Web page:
* Three killed near rebel-held Slaviansk
* Russia, Kiev question each other's compliance with peace accord
* Washington says more sanctions on Russia if no progress
An agreement reached last week to avert wider conflict in Ukraine was faltering as the new week began, with pro-Moscow separatist gunmen showing no sign of surrendering government buildings they have seized.
U.S. and European officials say they will hold Moscow responsible and impose new economic sanctions if the separatists do not clear out of government buildings they have occupied across swathes of eastern Ukraine over the past two weeks.
U.S. Vice President Joe Biden arrived in Kiev, where he is expected to announce a package of technical assistance. The visit is likely to be more important as a symbol of support than for any specific pledges Biden makes in public.
Russia, Ukraine, the European Union and the United States signed off on an agreement in Geneva on Thursday designed to lower tension in the worst confrontation between Russia and the West since the Cold War. The agreement calls for occupied buildings to be vacated under the auspices of envoys from the Organization for Security and Cooperation in Europe.
But no sooner had the accord been signed than both sides accused the other of breaking it, while the pro-Moscow rebels disavowed the pledge to withdraw from occupied buildings.
An OSCE mediator held his first meeting with the leader of separatists in Slaviansk, a town which rebels have turned into a heavily-fortified redoubt. Mark Etherington said he had asked the pro-Russian self-proclaimed "people's mayor" of the town, Vyacheslav Ponomaryov, whether he would comply with the Geneva agreement, but gave no hint about Ponomaryov's response.
Etherington said he had also asked about people being held in Slaviansk, including the woman who was serving as mayor until the uprising. Her fate has not been made clear.
Separatists told Reuters they would not disarm until Right Sector, a Ukrainian nationalist group based in Western Ukraine, disarms first.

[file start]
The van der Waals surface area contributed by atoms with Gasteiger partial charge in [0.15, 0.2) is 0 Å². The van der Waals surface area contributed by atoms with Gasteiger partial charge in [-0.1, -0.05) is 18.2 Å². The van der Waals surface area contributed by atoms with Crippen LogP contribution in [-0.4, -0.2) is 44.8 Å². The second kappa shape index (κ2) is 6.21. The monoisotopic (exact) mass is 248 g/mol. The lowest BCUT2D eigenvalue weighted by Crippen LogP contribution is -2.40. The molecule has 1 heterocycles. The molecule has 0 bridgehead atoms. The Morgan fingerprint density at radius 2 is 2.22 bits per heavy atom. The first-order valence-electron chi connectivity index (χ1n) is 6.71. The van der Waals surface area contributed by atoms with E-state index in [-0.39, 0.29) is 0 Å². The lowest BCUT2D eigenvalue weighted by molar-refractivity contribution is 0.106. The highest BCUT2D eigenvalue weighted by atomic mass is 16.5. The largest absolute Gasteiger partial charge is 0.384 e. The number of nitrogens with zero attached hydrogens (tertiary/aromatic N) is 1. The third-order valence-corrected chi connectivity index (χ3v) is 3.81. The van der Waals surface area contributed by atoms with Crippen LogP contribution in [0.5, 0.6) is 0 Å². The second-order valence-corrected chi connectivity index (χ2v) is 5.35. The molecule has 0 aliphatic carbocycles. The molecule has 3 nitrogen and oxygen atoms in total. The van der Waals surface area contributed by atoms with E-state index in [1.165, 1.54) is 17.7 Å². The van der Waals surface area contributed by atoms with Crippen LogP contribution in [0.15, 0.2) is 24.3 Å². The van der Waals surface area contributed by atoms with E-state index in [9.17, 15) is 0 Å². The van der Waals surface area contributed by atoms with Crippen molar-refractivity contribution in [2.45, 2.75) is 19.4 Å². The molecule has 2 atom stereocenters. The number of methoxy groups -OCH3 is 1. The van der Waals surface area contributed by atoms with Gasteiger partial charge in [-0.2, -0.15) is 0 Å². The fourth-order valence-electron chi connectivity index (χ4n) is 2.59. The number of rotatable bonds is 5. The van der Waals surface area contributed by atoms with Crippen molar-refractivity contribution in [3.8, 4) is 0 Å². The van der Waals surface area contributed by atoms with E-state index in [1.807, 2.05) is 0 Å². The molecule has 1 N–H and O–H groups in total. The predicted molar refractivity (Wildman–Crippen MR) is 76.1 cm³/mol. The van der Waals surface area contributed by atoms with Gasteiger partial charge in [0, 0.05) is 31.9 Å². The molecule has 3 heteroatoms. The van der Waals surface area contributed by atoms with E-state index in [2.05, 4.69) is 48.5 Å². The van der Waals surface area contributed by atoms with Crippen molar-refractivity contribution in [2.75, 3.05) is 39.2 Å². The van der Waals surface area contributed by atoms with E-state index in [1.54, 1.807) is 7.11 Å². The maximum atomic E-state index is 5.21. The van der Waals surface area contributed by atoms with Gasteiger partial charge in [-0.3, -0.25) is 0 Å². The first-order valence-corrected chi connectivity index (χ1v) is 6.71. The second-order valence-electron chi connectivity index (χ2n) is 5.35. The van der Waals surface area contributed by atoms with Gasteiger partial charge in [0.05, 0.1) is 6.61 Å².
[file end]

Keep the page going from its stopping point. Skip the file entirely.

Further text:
"Who should surrender weapons first? Let us see Right Sector disarm first, let them make the first step and we will follow," said Yevgeny Gordik, a member of a separatist militia. "We need dialogue. This is not dialogue. It is monologue."
Russia says Right Sector members have threatened Russian speakers. Kiev and Western countries say the threat is largely invented by Russian state-run media to justify Moscow's intervention and cause alarm in Russian speaking areas.
Moscow blames Right Sector for a deadly shooting on Easter Sunday morning, when at least three people were killed at a checkpoint manned by armed separatists. Right Sector denies involvement, while Kiev said Russia provoked the violence.
Russia's Foreign Minister Sergei Lavrov described the checkpoint attack as a crime, and said Kiev was failing to implement the Geneva deal. Ukraine's Foreign Minister Andriy Deshchytsia replied that Ukraine was participating in talks led by the OSCE alongside Russian diplomats, who should have informed Lavrov of the steps Kiev was taking.
One European diplomat said the Geneva deal was a way for Putin to buy time and undermine momentum towards tougher sanctions: "Talks and compromises are just part of his tactics," said the diplomat. "He wants to have Ukraine."
SOLDIERS FREED, JOURNALIST HELD
The Slaviansk separatists released around a dozen Ukrainian soldiers in blue uniforms on Monday, without making clear the circumstances under which they had been held. Gordik said armoured vehicles that were surrendered by a column of Ukrainian paratroops last week would stay in the town.
A Ukrainian journalist captured by the separatists overnight was led out by her captors and permitted to speak to reporters. Imra Krat, 29, said she was being questioned but not mistreated. She was then blindfolded and led back inside. Ukrainian journalists say another reporter, freelancer Serhiy Lefter, 22, has been missing in Slaviansk since last week.